Vpr displays high affinity for nucleic acids but no specific DNA sequence targeted by Vpr has been yet identified [19,29]. Interestingly, Vpr does not bind to the Sp1 factor or cis-acting elements alone but it associates with Sp1 in the context of the G/C box array [168], as well as in a ternary complex with p53 [178], indicating that Vpr might bind specific DNA sequence once associated with cellular partners to subsequently drive expression of both host cell and viral genes. Consistently, it has been reported that Vpr can directly bind to p300 via a LXXLL motif present in the C-terminal α-helix of the protein [179], suggesting that Vpr may act by recruiting the p300/CBP co-activators to the HIV-1 LTR promotor and thus enhance viral expression. Since p300 is a co-activator of NF-κB, Vpr can also mediate up-regulation of promotors containing NF-κB and NF-IL-6 enhancer sequences in primary T cells and macrophages. In addition, Vpr markedly potentiates glucocorticoid receptor (GR) action on its responsive promotors [174,175]. The Vpr-mediated LTR transcription was inhibited by the addition of the GR antagonist, RU486, in cultured macrophages [175]. That Vpr-mediated co-activation of the GR is distinct from the G2 arrest and required both LLEEL26 and LQQLL68 motifs contained within the first and third α-helical domains of HIV-1 Vpr [174,180].

Vpr may also function as an adaptor molecule for an efficient recruitment of transcriptional co-activators (GRE, p300/CBP...) to the HIV-1 LTR promotor and thus enhances viral replication. Additionally, it may be involved in the activation of host cell genes inducing cellular pathways in relation with the AIDS pathogenesis. Indeed, cDNA microarray analysis using isogenic HIV-1 either with or without vpr expression revealed that Vpr induces up and down regulation of various cell genes [181].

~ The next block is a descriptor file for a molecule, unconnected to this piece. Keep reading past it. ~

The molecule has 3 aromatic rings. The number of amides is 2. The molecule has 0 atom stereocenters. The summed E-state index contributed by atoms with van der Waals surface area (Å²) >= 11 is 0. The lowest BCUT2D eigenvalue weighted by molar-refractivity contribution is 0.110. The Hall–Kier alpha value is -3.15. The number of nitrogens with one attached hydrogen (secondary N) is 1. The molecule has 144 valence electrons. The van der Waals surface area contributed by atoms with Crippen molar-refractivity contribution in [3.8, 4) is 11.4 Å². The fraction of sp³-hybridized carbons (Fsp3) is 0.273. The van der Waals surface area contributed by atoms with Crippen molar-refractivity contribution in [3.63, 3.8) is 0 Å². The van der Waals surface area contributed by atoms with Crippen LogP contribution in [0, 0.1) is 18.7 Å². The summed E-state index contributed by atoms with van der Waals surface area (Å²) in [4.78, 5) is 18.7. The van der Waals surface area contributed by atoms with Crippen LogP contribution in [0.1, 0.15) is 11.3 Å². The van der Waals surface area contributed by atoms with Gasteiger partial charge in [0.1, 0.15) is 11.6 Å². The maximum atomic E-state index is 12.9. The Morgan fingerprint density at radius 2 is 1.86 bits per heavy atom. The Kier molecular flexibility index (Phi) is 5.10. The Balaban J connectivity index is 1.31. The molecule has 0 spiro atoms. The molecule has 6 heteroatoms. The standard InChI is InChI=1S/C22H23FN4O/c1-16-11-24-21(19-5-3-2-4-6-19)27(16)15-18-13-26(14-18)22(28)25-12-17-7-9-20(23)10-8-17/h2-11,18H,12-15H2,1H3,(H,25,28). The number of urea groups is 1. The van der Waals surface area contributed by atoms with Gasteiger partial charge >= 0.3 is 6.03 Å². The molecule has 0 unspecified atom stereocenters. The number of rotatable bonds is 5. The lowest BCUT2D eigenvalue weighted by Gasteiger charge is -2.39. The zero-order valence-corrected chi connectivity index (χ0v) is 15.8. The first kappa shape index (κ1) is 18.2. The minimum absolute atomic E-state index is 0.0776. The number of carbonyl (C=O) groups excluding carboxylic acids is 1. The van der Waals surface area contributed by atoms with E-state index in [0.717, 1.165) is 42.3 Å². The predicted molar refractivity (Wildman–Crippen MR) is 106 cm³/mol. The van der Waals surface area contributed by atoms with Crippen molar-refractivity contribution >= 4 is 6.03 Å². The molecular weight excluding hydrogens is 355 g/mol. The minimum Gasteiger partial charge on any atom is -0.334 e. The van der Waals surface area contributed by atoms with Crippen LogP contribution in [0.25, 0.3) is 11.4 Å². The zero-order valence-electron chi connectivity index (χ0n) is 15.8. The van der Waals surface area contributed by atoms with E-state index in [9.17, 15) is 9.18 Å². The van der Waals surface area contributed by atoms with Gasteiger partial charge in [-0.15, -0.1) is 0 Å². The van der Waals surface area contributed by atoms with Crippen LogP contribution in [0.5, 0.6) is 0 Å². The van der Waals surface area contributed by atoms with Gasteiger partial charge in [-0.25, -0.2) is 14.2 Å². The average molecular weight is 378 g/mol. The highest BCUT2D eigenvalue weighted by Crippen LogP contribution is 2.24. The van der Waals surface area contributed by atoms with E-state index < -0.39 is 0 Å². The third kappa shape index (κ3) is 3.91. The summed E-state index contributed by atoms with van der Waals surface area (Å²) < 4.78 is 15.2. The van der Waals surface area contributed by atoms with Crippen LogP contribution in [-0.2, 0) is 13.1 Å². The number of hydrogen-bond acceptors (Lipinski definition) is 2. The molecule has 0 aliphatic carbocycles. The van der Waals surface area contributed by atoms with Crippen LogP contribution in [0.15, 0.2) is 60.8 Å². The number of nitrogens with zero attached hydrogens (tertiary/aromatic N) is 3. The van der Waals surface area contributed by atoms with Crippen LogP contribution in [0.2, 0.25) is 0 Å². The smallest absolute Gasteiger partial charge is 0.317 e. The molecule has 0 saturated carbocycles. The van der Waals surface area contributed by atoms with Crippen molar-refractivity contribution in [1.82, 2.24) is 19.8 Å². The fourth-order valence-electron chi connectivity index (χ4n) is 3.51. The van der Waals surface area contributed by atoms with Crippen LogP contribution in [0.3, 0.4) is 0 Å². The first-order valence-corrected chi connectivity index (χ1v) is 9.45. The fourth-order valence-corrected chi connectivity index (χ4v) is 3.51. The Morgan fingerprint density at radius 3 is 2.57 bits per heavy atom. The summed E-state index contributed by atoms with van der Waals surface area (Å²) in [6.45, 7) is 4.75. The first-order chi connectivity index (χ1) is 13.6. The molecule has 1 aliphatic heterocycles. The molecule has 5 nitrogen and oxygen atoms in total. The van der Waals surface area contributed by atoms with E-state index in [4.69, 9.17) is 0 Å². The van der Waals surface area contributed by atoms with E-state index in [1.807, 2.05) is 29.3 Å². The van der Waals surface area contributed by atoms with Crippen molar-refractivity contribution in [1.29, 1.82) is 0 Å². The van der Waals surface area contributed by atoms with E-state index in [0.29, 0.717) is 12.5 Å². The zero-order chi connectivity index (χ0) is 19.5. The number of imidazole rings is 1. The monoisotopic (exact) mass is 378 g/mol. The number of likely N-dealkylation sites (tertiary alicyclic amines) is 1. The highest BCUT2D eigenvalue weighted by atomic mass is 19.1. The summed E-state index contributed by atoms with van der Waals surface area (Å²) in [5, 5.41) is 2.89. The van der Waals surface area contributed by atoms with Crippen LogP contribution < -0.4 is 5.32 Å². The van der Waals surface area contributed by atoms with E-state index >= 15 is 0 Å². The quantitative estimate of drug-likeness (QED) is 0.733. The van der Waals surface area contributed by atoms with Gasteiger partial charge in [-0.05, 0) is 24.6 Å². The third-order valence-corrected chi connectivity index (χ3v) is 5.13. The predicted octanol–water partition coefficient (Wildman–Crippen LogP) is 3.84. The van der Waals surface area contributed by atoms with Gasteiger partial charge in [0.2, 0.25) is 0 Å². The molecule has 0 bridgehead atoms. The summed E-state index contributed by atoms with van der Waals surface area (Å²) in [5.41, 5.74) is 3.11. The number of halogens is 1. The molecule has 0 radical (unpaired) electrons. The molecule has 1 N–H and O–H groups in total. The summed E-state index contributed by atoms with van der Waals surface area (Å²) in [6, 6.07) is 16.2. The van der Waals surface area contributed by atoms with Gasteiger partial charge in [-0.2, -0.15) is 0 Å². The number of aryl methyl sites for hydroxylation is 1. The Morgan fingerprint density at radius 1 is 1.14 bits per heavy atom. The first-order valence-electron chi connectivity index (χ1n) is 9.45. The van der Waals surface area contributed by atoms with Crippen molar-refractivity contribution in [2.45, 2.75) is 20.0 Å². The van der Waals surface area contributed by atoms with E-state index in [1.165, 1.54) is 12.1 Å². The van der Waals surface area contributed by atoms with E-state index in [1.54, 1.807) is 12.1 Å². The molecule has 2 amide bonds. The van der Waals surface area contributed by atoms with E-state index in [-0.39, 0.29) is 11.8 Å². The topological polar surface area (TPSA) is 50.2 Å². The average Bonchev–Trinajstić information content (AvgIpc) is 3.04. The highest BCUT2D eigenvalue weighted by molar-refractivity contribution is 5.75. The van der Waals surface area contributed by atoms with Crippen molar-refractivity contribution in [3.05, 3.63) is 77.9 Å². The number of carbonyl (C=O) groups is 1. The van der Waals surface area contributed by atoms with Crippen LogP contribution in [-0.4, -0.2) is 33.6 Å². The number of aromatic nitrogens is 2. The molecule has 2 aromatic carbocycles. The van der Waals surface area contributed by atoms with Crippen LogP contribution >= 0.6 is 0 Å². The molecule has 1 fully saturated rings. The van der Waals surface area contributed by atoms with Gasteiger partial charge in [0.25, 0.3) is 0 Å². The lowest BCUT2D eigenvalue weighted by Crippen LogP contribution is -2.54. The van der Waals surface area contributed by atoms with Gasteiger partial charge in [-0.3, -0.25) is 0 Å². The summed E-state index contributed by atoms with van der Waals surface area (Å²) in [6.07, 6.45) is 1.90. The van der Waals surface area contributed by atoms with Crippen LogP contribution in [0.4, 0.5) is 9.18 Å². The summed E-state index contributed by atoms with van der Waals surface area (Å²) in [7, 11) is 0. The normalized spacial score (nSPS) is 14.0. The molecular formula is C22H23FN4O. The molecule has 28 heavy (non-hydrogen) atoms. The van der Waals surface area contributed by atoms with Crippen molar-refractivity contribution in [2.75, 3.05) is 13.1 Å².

Conclusion

By interfering with many distinct cellular pathways all along the virus life cycle, it is now evident that Vpr's contribution to the overall pathogenesis of HIV-1 infection in vivo is likely crucial. While major efforts have been made during the last years to define the molecular mechanisms and cellular targets of Vpr, additional work is needed for the complete understanding of its wide range of activities. An important issue now is to define the precise contribution of each activity to the viral replication and pathogenesis during the natural course of HIV infection. The involvement of Vpr in key processes of the early steps the viral life cycle (i.e., reverse transcription and nuclear import of the viral DNA) represents a good target for developing novel therapeutic strategies for AIDS therapy. In addition, this viral factor represents a valuable tool to elucidate many fundamental cellular processes.

List of abbreviations

HIV, human immunodeficiency virus; SIV, simian immunodeficiency virus; CypA, cyclophilin A; nup, nucleoporin; PIC, pre-integration complex; RTC, reverse transcription complex.

Acknowledgements

We thank Louis Mansky for critical review of the manuscript, Guillaume Jacquot, Serge Bouaziz and Nelly Morellet for the kind gift of the figures. E.L.R. is supported by "Ensemble contre le SIDA/SIDACTION" and the French Agency for AIDS Research ("ANRS").